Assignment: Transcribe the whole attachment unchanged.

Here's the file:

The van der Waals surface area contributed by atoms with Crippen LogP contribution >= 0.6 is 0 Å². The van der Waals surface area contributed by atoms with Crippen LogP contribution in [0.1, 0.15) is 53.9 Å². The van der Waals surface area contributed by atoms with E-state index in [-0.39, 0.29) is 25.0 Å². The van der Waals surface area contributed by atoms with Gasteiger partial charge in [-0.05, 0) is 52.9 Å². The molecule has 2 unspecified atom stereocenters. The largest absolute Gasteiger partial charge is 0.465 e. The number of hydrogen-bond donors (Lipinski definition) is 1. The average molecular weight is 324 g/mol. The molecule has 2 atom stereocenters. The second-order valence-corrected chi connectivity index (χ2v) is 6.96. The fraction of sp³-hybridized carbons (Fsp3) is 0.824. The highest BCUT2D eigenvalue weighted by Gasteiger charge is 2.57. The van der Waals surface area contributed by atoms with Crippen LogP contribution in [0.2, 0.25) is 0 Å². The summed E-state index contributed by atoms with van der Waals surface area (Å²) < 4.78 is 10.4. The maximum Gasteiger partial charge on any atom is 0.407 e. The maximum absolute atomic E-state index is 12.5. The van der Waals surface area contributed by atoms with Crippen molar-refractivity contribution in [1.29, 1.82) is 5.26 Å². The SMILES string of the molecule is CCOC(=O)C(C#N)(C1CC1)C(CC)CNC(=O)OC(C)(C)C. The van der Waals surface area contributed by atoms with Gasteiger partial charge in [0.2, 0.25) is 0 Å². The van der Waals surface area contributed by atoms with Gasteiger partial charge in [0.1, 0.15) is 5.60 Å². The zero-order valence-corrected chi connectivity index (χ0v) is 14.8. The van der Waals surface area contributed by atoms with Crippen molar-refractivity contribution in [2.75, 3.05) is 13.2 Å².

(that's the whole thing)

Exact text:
The van der Waals surface area contributed by atoms with Crippen LogP contribution >= 0.6 is 0 Å². The van der Waals surface area contributed by atoms with Crippen LogP contribution in [0.1, 0.15) is 53.9 Å². The van der Waals surface area contributed by atoms with E-state index in [-0.39, 0.29) is 25.0 Å². The van der Waals surface area contributed by atoms with Gasteiger partial charge in [-0.05, 0) is 52.9 Å². The molecule has 2 unspecified atom stereocenters. The largest absolute Gasteiger partial charge is 0.465 e. The number of hydrogen-bond donors (Lipinski definition) is 1. The average molecular weight is 324 g/mol. The molecule has 2 atom stereocenters. The second-order valence-corrected chi connectivity index (χ2v) is 6.96. The fraction of sp³-hybridized carbons (Fsp3) is 0.824. The highest BCUT2D eigenvalue weighted by Gasteiger charge is 2.57. The van der Waals surface area contributed by atoms with Crippen LogP contribution in [0.2, 0.25) is 0 Å². The summed E-state index contributed by atoms with van der Waals surface area (Å²) < 4.78 is 10.4. The maximum Gasteiger partial charge on any atom is 0.407 e. The maximum absolute atomic E-state index is 12.5. The van der Waals surface area contributed by atoms with Crippen molar-refractivity contribution in [1.29, 1.82) is 5.26 Å². The SMILES string of the molecule is CCOC(=O)C(C#N)(C1CC1)C(CC)CNC(=O)OC(C)(C)C. The van der Waals surface area contributed by atoms with Gasteiger partial charge in [0.2, 0.25) is 0 Å². The van der Waals surface area contributed by atoms with Gasteiger partial charge in [0.1, 0.15) is 5.60 Å². The zero-order valence-corrected chi connectivity index (χ0v) is 14.8. The van der Waals surface area contributed by atoms with Crippen molar-refractivity contribution in [2.75, 3.05) is 13.2 Å².